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Prosecution drops pursuit of Holmes’ notebook, says it was delaying trial

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James Holmes. Photo released by Arapahoe County Sheriff's Office Sep. 20, 2012

James Holmes. Photo released by Arapahoe County Sheriff's Office Sep. 20, 2012

AURORA, Colo. — An argument that was expected to play out over an entire day in a county court — and perhaps for months in a state court — was dropped in a matter of minutes by prosecutors in the murder trail of suspected Aurora theater gunman James Holmes, who appeared in court Thursday morning without his infamous dyed-red hair.

Instead, Holmes sported very short brown hair with minimal stubble on his face. You can see what he looks like in a new mugshot the Arapahoe County Sheriff’s Office released Thursday, Sept. 20.

Prosecutors said they will no longer be pursuing access to Holmes’ notebook, which may include detailed, premeditated notes about the July 20 attack. Holmes’ defense lawyers, who are arguing that the notebook should be protected by doctor-patient confidentiality, have been arguing this issue with prosecutors since the court proceedings began almost two months ago.

James Holmes on Sep. 20, 2012 (left) and July 20, 2012 (right)

James Holmes on Sep. 20, 2012 (left) and July 20, 2012 (right)


READ MORE: Temporary Aurora theater memorial taken down by families, city Wednesday

But this may not mean an end to prosecutors’ pursuit of the notebook.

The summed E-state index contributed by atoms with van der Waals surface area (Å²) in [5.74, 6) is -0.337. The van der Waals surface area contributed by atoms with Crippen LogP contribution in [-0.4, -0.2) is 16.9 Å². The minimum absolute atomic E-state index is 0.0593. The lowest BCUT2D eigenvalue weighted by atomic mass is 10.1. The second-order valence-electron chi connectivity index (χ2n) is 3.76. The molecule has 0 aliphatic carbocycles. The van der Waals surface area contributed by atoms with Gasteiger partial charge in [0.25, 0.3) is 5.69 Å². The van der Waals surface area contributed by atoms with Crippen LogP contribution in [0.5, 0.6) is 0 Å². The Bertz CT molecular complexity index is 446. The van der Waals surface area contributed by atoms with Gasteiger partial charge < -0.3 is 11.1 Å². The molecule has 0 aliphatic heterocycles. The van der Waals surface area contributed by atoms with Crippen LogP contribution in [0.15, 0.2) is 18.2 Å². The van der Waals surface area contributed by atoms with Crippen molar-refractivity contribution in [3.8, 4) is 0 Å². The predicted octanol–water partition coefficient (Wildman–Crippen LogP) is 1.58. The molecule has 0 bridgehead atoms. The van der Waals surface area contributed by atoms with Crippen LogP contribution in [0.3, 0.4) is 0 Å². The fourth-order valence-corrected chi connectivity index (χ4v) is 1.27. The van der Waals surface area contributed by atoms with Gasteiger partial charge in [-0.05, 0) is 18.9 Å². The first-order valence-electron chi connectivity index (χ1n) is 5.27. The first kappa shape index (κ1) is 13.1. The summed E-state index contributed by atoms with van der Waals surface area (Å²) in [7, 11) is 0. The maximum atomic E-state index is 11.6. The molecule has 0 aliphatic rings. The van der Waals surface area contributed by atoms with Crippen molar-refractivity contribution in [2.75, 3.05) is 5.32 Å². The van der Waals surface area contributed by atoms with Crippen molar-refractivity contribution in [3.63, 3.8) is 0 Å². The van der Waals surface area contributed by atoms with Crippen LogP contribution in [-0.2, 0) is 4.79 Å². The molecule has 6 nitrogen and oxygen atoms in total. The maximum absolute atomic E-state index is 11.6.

Chief Deputy District Attorney Karen Pearson said her prosecution team will revive their pursuit of the notebook “if and when it becomes relevant to the case.” That point is likely to come about if the defense presents an insanity plea, which most believe to be a certainty.

READ MORE: Holmes reportedly tells prison guard he has amnesia

Calling their pursuit of the notebook a quest into ”uncharted legal waters,” prosecutors said that continuing to argue for the public release of the document would have required taking their case to the state’s supreme court — a process that could have played out over a number of months. Prosecutors said they “were not interested in delaying this case any longer.”

A sketch of James Holmes at a court proceeding on Sept. 20, 2012. It shows Holmes' head, shaved free of the infamous dyed-orange hair. (Chris Mosher)

The defense team also threw a curve ball at Thursday’s proceedings.

Saying “there is not one iota of evidence” that proves Holmes made threats or was banned from the University of Colorado-Denver’s campus, defense attorney Dan King asked for sanctions to be filed against the prosecution team for making false statements in open court.

A court order was unsealed Thursday in which prosecutors are filing 10 new attempted first degree murder charges against Holmes. The total number of charges he now faces is 152.

Holmes’ next court appearance will be a status conference on Oct. 11.